by Laurence Leduc-Primeau
translated by Natalia Hero
QC Fiction, 2019
I’ve been staring at you for a week, Betty. Betty the stain. Dirty and alone. I didn’t think I’d give you a name when I first got here. A brown stain, on a yellowed wall, in a dirty room. Doesn’t deserve a proper noun. But you’ve started moving. You almost move more than I do. You need a sharp eye to notice; I watch you all day long. You must be alive. I’ve decided to call you Betty. Traced you with a felt marker, outlined in black, cast in a mold. Now you’ll stop moving. You’ll stay close to me.
I see you, you know. Don’t act all innocent. None of that “innocent until proven guilty” business, that’s over now. Done. Understand?
The bed is lumpy. The mattress eroded by its springs. When I stretch out, I can touch all four walls at once. Filthy. There’s nothing else I can say about this room. Even if I take a closer look.
Okay, nothing to say, that’s not true. There’s always something left to say. The ceiling is warped over the foot of the bed. That’s something. Warped by humidity. Warped by pus. Warped by mold. It’ll collapse tonight. That’s what ceilings do.
A fly as big as a butterfly. It bumps into everything. Makes a noise like a radiator on its last legs. Hits the wall, the ceiling, the other wall, brushes against my left ear, gains altitude, lands on the old worn mirror—then changes its mind. Buzzes this way and that, never still, turns around, back and forth. Then disappears from my field of vision.
Silence. It seems to have stopped, finally.
The noise comes back, the bug flies a hair’s breadth away from my nose, charges at full speed toward the light and starts turning around it in concentric circles. Doesn’t go anywhere near the window, not even for a second.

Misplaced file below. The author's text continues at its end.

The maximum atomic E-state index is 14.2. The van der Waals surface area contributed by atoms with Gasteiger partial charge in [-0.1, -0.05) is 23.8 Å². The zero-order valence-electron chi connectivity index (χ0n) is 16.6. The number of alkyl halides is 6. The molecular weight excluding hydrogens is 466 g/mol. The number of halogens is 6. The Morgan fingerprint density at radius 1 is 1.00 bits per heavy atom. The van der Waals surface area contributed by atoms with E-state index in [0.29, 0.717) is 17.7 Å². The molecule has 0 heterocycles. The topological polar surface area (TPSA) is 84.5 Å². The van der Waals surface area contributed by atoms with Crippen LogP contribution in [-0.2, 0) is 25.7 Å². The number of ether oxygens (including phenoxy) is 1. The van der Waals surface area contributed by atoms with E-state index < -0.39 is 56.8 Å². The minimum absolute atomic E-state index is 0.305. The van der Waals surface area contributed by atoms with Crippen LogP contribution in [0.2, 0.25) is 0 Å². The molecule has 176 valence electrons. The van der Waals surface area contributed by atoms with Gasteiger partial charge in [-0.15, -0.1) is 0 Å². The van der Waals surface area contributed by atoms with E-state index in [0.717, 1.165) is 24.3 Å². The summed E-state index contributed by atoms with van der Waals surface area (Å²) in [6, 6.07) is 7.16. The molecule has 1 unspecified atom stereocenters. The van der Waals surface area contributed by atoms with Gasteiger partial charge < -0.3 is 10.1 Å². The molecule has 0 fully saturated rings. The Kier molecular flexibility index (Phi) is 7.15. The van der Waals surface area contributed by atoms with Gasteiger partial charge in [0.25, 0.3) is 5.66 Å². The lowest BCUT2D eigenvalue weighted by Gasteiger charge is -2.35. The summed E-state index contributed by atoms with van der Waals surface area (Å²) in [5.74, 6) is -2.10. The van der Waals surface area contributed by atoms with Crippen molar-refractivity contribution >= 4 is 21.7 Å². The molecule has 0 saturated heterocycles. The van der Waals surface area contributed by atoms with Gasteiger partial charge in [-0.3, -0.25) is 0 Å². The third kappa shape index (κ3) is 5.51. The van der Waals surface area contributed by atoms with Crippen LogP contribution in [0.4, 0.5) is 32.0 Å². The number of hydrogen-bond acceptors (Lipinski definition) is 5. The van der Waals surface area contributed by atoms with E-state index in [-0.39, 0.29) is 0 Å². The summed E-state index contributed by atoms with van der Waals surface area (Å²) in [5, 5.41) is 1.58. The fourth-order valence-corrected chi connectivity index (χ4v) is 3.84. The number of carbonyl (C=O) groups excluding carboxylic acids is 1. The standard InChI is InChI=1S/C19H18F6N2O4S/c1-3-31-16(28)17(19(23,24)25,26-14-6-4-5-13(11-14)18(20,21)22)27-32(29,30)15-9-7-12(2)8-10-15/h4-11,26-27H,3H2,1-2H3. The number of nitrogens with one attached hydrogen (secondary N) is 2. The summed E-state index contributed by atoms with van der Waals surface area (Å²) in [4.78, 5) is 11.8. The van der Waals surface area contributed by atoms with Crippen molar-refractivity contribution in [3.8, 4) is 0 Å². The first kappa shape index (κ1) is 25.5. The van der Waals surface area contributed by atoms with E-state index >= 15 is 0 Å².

You poor little idiot, you can’t get out of here.
My room looks like a birdhouse, perched on a balcony. Perfect for birds that’ve lost their wings.
I get everything mixed up. The sounds become muddled, they’re all the same. Emilio on the phone. How do I know it’s really him? I don’t even know how many of them are out there. I land in this country, I almost collapse in his arms. It’s ridiculous, he doesn’t know where to stand. Chloé? He stiffens. Um, luggage? I have the address in my hand. That’s all I have, a crumpled-up piece of paper with 34 B written on it.
Still timid, he points to the back of the courtyard, lets me pass. Marble on the ground, something that was pretty once. He waits for me to go up, keeps his distance. My feet are tired, the steps are tired. I climb, one foot in front of the other, for what feels like an eternity. Here, he says in English, to the left.
The key he hands me weighs four tons. An old-timey key like in the movies, made for opening treasure chests. I go in. He looks at the state of my clothes and lends me a T-shirt. In it, I’m fifteen.
My bags couldn’t bear to follow me any longer. They’ve fled. Sucked up by conveyor belts toward unknown baggage holds. I should have known this was in store for me. I lay out what I have left on the bed. Nothing.
My things scattered, probably for sale in a market in Beijing. They don’t belong with all the other stuff on sale, but who cares? A Chinese lady walks by, picks up my favourite skirt. She doesn’t notice the hem that’s coming undone. She won’t be lazy like me, she’ll get it fixed. But she’ll get sick of the skirt. Way too fast. For her, it’ll be a skirt like any other. She’ll never know how much it meant to me.
How did you get here, Betty? Have you noticed there’s no view from the window?
My God it’s humid. How can you stand it? And that noise. It never stops. Enough to drive you insane. The vacuum, the dinners, the babies, the radio, the TV, someone yelling on the phone, the people who use their windows as ashtrays. The cars, the trucks, the buses, the taxis, the horns. This constant vibration that gets inside my skull, penetrates my bones, and never leaves. No wonder they say this town is the therapy capital of the world.
Everyone’s crazy here. That’s why I came.